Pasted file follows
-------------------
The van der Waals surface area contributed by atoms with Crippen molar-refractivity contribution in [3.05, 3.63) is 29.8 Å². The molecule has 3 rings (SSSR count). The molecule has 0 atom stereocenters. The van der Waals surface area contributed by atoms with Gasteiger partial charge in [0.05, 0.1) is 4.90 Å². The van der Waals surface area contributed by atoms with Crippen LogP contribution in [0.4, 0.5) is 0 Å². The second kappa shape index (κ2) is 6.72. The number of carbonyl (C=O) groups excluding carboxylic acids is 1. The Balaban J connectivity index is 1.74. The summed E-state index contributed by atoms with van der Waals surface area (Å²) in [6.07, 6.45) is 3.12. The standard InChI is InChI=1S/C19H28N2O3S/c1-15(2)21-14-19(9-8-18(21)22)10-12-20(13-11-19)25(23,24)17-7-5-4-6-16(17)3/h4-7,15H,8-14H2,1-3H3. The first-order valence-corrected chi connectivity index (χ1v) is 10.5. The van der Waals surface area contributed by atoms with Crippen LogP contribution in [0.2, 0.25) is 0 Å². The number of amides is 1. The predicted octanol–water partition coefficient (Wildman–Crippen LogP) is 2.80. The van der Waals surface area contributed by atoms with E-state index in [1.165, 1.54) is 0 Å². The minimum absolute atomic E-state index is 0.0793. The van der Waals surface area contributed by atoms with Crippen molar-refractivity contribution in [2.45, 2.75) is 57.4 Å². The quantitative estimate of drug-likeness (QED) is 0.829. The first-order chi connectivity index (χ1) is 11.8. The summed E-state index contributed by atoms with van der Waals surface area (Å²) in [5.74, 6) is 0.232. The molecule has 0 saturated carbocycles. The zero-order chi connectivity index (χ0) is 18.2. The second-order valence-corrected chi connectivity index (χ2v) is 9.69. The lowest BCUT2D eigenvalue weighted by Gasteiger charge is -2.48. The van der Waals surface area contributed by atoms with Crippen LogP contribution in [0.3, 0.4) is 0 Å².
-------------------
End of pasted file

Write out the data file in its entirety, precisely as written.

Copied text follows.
The van der Waals surface area contributed by atoms with Crippen molar-refractivity contribution in [3.05, 3.63) is 29.8 Å². The molecule has 3 rings (SSSR count). The molecule has 0 atom stereocenters. The van der Waals surface area contributed by atoms with Gasteiger partial charge in [0.05, 0.1) is 4.90 Å². The van der Waals surface area contributed by atoms with Crippen LogP contribution in [0.4, 0.5) is 0 Å². The second kappa shape index (κ2) is 6.72. The number of carbonyl (C=O) groups excluding carboxylic acids is 1. The Balaban J connectivity index is 1.74. The summed E-state index contributed by atoms with van der Waals surface area (Å²) in [6.07, 6.45) is 3.12. The standard InChI is InChI=1S/C19H28N2O3S/c1-15(2)21-14-19(9-8-18(21)22)10-12-20(13-11-19)25(23,24)17-7-5-4-6-16(17)3/h4-7,15H,8-14H2,1-3H3. The first-order valence-corrected chi connectivity index (χ1v) is 10.5. The van der Waals surface area contributed by atoms with Crippen LogP contribution in [0.2, 0.25) is 0 Å². The number of amides is 1. The predicted octanol–water partition coefficient (Wildman–Crippen LogP) is 2.80. The van der Waals surface area contributed by atoms with E-state index in [1.165, 1.54) is 0 Å². The minimum absolute atomic E-state index is 0.0793. The van der Waals surface area contributed by atoms with Crippen molar-refractivity contribution in [2.45, 2.75) is 57.4 Å². The quantitative estimate of drug-likeness (QED) is 0.829. The first-order chi connectivity index (χ1) is 11.8. The summed E-state index contributed by atoms with van der Waals surface area (Å²) in [5.74, 6) is 0.232. The molecule has 0 saturated carbocycles. The zero-order chi connectivity index (χ0) is 18.2. The second-order valence-corrected chi connectivity index (χ2v) is 9.69. The lowest BCUT2D eigenvalue weighted by Gasteiger charge is -2.48. The van der Waals surface area contributed by atoms with Crippen LogP contribution in [0.3, 0.4) is 0 Å².